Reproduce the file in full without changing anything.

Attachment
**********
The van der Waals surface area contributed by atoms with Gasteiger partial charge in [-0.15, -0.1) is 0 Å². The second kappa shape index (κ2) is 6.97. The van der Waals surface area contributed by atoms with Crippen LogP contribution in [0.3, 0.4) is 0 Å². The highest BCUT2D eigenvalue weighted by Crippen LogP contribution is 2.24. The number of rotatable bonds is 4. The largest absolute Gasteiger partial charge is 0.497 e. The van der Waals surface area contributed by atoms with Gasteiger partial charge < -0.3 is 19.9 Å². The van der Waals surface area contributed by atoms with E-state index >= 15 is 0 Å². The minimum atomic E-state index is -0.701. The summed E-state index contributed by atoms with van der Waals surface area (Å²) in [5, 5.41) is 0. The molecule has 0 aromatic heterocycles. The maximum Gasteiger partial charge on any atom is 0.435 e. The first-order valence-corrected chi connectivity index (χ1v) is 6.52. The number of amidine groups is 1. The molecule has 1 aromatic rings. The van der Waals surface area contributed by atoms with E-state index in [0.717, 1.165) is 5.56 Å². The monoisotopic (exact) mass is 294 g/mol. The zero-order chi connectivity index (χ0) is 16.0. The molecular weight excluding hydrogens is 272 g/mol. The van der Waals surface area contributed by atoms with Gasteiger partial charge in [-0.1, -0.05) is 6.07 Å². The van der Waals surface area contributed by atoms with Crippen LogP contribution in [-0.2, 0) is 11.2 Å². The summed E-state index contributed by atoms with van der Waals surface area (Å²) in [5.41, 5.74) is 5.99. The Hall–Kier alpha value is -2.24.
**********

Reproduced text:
The van der Waals surface area contributed by atoms with Gasteiger partial charge in [-0.15, -0.1) is 0 Å². The second kappa shape index (κ2) is 6.97. The van der Waals surface area contributed by atoms with Crippen LogP contribution in [0.3, 0.4) is 0 Å². The highest BCUT2D eigenvalue weighted by Crippen LogP contribution is 2.24. The number of rotatable bonds is 4. The largest absolute Gasteiger partial charge is 0.497 e. The van der Waals surface area contributed by atoms with Gasteiger partial charge < -0.3 is 19.9 Å². The van der Waals surface area contributed by atoms with E-state index >= 15 is 0 Å². The minimum atomic E-state index is -0.701. The summed E-state index contributed by atoms with van der Waals surface area (Å²) in [5, 5.41) is 0. The molecule has 0 aromatic heterocycles. The maximum Gasteiger partial charge on any atom is 0.435 e. The first-order valence-corrected chi connectivity index (χ1v) is 6.52. The number of amidine groups is 1. The molecule has 1 aromatic rings. The van der Waals surface area contributed by atoms with E-state index in [0.717, 1.165) is 5.56 Å². The monoisotopic (exact) mass is 294 g/mol. The zero-order chi connectivity index (χ0) is 16.0. The molecular weight excluding hydrogens is 272 g/mol. The van der Waals surface area contributed by atoms with Gasteiger partial charge in [-0.1, -0.05) is 6.07 Å². The van der Waals surface area contributed by atoms with Crippen LogP contribution in [-0.2, 0) is 11.2 Å². The summed E-state index contributed by atoms with van der Waals surface area (Å²) in [5.41, 5.74) is 5.99. The Hall–Kier alpha value is -2.24.